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As far as sound goes, the only thing you’re likely to hear is the hard disk spinning. There isn’t a single fan inside the X505VP. Instead Sony has used something called a graphite heat diffusion sheet. This sheet draws heat away from the CPU and motherboard chipset; it is then radiated away through the chassis. It would appear that the main heat dissipation area is between the top of the keyboard and the bottom of the screen. This open area gets quite hot to the touch while the rest of the notebook remains surprisingly cool. With almost no heat radiating through the base of the chassis, you’ll have no worries when working with this notebook on your lap for extended periods.
Despite the slim casing there are still a fair few ports scattered around the X505VP. On the left side you’ll find two USB 2.0 ports, a four-pin FireWire port complete with DC power output, and a proprietary port. The latter accepts a dongle that gives you both D-SUB and Ethernet connections. On the right side there’s a headphone socket and a single Type II PC Card slot. Unfortunately the PC Card slot doesn’t have a spring loaded flap and instead you have to put a spacer in there when you’re not using a card. This is a little disappointing considering the superb design everywhere else, and it does mean that you could lose the spacer and end up with an unsightly hole in the side of your beautiful VAIO.
Of course with a machine this small you’re not going to get an integrated optical drive, but Sony has got this covered. Contrary to what you might have read elsewhere, the X505VP ships with a DVD writer that will burn to both DVD+R/RW and DVD-R/RW media. You can of course also write to CD-R/RW discs as well. Having a DVD writer bundled makes the X505VP a much more versatile machine, even if you leave the optical drive at home or in the office much of the time. The DVD writer requires no external power, instead drawing power from the DC output next to the four-pin FireWire port.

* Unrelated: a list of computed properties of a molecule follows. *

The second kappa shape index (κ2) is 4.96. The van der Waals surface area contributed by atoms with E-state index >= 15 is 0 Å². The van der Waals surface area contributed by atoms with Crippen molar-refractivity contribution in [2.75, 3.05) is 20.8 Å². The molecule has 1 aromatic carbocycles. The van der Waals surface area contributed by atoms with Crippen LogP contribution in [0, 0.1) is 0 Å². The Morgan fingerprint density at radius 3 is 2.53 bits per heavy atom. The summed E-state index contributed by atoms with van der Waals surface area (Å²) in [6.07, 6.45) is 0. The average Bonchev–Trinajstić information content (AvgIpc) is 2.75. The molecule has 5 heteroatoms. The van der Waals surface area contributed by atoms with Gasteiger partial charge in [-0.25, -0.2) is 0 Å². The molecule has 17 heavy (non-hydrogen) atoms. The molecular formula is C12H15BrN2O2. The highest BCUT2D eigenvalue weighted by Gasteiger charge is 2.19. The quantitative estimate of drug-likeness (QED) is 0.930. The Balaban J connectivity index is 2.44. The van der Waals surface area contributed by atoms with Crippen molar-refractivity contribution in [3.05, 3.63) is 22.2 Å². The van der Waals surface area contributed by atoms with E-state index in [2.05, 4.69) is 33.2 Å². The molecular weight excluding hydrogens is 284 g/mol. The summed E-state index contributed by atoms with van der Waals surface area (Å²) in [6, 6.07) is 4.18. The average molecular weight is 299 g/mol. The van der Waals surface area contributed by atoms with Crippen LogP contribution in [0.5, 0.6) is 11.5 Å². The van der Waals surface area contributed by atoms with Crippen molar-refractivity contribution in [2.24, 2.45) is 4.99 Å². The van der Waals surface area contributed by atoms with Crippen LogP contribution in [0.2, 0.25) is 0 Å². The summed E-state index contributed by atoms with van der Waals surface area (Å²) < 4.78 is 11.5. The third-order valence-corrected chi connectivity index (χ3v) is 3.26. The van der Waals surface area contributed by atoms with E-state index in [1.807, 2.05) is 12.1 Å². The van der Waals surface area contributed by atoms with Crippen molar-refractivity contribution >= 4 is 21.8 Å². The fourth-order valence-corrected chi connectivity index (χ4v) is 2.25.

It’s unfortunate that the X505VP doesn’t have integrated WiFi, but Sony has supplied an 802.11g PC Card in the box. The card matches the design of the notebook perfectly, and the antena points upwards, so as not to add too much to the dimensions when inserted. In use, the PC Card worked flawlessly and hooked up to my home 802.11g network straight away.
The second PC card that you’ll find in the box is a memory card adapter, and for once Sony hasn’t assumed that the whole world has adopted MemoryStick. The adapter will accept MemoryStick, SmartMedia, SD and MMC cards. So, you should be able to transfer images from almost any digital camera, as long as you don’t have one using CompactFlash.
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